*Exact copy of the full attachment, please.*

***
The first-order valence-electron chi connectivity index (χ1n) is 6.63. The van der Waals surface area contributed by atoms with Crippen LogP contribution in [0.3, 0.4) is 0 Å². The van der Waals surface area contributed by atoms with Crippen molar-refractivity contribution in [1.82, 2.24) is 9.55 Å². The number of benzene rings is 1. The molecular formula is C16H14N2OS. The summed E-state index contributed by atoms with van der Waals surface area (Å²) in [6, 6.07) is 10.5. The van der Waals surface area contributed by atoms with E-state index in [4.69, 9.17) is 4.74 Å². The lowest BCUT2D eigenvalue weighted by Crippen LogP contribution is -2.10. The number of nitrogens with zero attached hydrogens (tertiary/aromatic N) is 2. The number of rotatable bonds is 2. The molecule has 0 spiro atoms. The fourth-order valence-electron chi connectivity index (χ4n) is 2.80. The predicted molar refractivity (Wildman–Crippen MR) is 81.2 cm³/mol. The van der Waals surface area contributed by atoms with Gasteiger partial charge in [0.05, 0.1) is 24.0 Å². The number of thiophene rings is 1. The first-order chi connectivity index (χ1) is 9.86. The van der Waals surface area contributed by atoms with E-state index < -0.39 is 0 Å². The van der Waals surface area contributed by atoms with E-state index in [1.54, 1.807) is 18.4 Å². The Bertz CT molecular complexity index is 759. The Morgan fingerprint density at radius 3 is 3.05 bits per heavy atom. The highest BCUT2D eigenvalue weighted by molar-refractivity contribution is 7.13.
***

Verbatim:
The first-order valence-electron chi connectivity index (χ1n) is 6.63. The van der Waals surface area contributed by atoms with Crippen LogP contribution in [0.3, 0.4) is 0 Å². The van der Waals surface area contributed by atoms with Crippen molar-refractivity contribution in [1.82, 2.24) is 9.55 Å². The number of benzene rings is 1. The molecular formula is C16H14N2OS. The summed E-state index contributed by atoms with van der Waals surface area (Å²) in [6, 6.07) is 10.5. The van der Waals surface area contributed by atoms with E-state index in [4.69, 9.17) is 4.74 Å². The lowest BCUT2D eigenvalue weighted by Crippen LogP contribution is -2.10. The number of nitrogens with zero attached hydrogens (tertiary/aromatic N) is 2. The number of rotatable bonds is 2. The molecule has 0 spiro atoms. The fourth-order valence-electron chi connectivity index (χ4n) is 2.80. The predicted molar refractivity (Wildman–Crippen MR) is 81.2 cm³/mol. The van der Waals surface area contributed by atoms with Gasteiger partial charge in [0.05, 0.1) is 24.0 Å². The number of thiophene rings is 1. The first-order chi connectivity index (χ1) is 9.86. The van der Waals surface area contributed by atoms with E-state index < -0.39 is 0 Å². The van der Waals surface area contributed by atoms with E-state index in [1.54, 1.807) is 18.4 Å². The Bertz CT molecular complexity index is 759. The Morgan fingerprint density at radius 3 is 3.05 bits per heavy atom. The highest BCUT2D eigenvalue weighted by molar-refractivity contribution is 7.13.